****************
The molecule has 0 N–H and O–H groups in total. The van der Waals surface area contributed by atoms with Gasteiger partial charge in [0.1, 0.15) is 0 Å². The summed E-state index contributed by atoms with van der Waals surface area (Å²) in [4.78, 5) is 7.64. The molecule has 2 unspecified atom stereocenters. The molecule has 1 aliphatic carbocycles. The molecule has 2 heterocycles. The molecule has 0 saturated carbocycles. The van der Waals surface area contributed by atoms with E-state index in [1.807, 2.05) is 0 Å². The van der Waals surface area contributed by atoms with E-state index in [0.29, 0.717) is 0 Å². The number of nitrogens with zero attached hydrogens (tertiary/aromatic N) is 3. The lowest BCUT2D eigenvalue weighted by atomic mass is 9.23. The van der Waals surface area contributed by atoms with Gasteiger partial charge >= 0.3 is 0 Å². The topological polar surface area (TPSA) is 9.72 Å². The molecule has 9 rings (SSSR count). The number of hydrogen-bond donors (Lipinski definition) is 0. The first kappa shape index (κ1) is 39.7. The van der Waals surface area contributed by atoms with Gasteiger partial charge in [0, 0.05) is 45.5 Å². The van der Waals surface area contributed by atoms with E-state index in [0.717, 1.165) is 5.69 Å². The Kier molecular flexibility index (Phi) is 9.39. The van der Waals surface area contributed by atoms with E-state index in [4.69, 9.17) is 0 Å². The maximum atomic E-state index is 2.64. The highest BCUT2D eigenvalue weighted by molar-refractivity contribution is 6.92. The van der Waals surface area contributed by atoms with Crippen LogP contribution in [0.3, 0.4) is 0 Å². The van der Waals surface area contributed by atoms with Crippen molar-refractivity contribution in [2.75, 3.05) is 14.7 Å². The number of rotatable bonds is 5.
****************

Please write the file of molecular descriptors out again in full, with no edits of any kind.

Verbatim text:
The molecule has 0 N–H and O–H groups in total. The van der Waals surface area contributed by atoms with Gasteiger partial charge in [0.1, 0.15) is 0 Å². The summed E-state index contributed by atoms with van der Waals surface area (Å²) in [4.78, 5) is 7.64. The molecule has 2 unspecified atom stereocenters. The molecule has 1 aliphatic carbocycles. The molecule has 2 heterocycles. The molecule has 0 saturated carbocycles. The van der Waals surface area contributed by atoms with E-state index in [1.807, 2.05) is 0 Å². The van der Waals surface area contributed by atoms with E-state index in [0.29, 0.717) is 0 Å². The number of nitrogens with zero attached hydrogens (tertiary/aromatic N) is 3. The lowest BCUT2D eigenvalue weighted by atomic mass is 9.23. The van der Waals surface area contributed by atoms with Gasteiger partial charge >= 0.3 is 0 Å². The topological polar surface area (TPSA) is 9.72 Å². The molecule has 9 rings (SSSR count). The number of hydrogen-bond donors (Lipinski definition) is 0. The first kappa shape index (κ1) is 39.7. The van der Waals surface area contributed by atoms with Gasteiger partial charge in [0, 0.05) is 45.5 Å². The van der Waals surface area contributed by atoms with E-state index in [0.717, 1.165) is 5.69 Å². The Kier molecular flexibility index (Phi) is 9.39. The van der Waals surface area contributed by atoms with E-state index in [4.69, 9.17) is 0 Å². The maximum atomic E-state index is 2.64. The highest BCUT2D eigenvalue weighted by molar-refractivity contribution is 6.92. The van der Waals surface area contributed by atoms with Crippen LogP contribution in [0.3, 0.4) is 0 Å². The van der Waals surface area contributed by atoms with Crippen molar-refractivity contribution in [2.75, 3.05) is 14.7 Å². The number of rotatable bonds is 5.